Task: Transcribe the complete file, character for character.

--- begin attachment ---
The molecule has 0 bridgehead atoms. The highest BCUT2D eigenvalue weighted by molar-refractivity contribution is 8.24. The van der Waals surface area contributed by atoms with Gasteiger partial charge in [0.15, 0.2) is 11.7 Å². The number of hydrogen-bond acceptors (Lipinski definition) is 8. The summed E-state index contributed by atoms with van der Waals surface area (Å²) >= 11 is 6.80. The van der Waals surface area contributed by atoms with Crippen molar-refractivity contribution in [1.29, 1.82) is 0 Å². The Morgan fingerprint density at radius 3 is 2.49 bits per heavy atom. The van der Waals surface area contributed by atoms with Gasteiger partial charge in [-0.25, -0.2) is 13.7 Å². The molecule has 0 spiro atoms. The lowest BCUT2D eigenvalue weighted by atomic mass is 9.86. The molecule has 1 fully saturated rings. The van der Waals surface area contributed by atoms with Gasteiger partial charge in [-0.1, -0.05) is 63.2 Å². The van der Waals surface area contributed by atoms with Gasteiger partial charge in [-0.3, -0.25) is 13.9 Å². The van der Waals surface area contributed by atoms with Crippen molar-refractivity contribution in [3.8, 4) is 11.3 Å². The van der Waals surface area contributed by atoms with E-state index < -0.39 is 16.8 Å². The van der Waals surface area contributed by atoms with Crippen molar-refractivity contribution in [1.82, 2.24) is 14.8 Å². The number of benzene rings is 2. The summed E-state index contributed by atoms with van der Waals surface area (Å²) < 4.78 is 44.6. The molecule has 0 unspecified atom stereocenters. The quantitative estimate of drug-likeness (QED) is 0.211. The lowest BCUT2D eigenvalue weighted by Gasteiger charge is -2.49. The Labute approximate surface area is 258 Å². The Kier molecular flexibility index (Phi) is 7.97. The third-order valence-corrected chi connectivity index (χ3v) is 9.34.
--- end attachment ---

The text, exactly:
The molecule has 0 bridgehead atoms. The highest BCUT2D eigenvalue weighted by molar-refractivity contribution is 8.24. The van der Waals surface area contributed by atoms with Gasteiger partial charge in [0.15, 0.2) is 11.7 Å². The number of hydrogen-bond acceptors (Lipinski definition) is 8. The summed E-state index contributed by atoms with van der Waals surface area (Å²) >= 11 is 6.80. The van der Waals surface area contributed by atoms with Crippen molar-refractivity contribution in [1.29, 1.82) is 0 Å². The Morgan fingerprint density at radius 3 is 2.49 bits per heavy atom. The van der Waals surface area contributed by atoms with Gasteiger partial charge in [-0.25, -0.2) is 13.7 Å². The molecule has 0 spiro atoms. The lowest BCUT2D eigenvalue weighted by atomic mass is 9.86. The molecule has 1 fully saturated rings. The van der Waals surface area contributed by atoms with Gasteiger partial charge in [-0.1, -0.05) is 63.2 Å². The van der Waals surface area contributed by atoms with Gasteiger partial charge in [-0.3, -0.25) is 13.9 Å². The van der Waals surface area contributed by atoms with Crippen molar-refractivity contribution in [3.8, 4) is 11.3 Å². The van der Waals surface area contributed by atoms with E-state index < -0.39 is 16.8 Å². The van der Waals surface area contributed by atoms with Crippen molar-refractivity contribution in [1.82, 2.24) is 14.8 Å². The number of benzene rings is 2. The summed E-state index contributed by atoms with van der Waals surface area (Å²) < 4.78 is 44.6. The molecule has 0 unspecified atom stereocenters. The quantitative estimate of drug-likeness (QED) is 0.211. The lowest BCUT2D eigenvalue weighted by Gasteiger charge is -2.49. The Labute approximate surface area is 258 Å². The Kier molecular flexibility index (Phi) is 7.97. The third-order valence-corrected chi connectivity index (χ3v) is 9.34.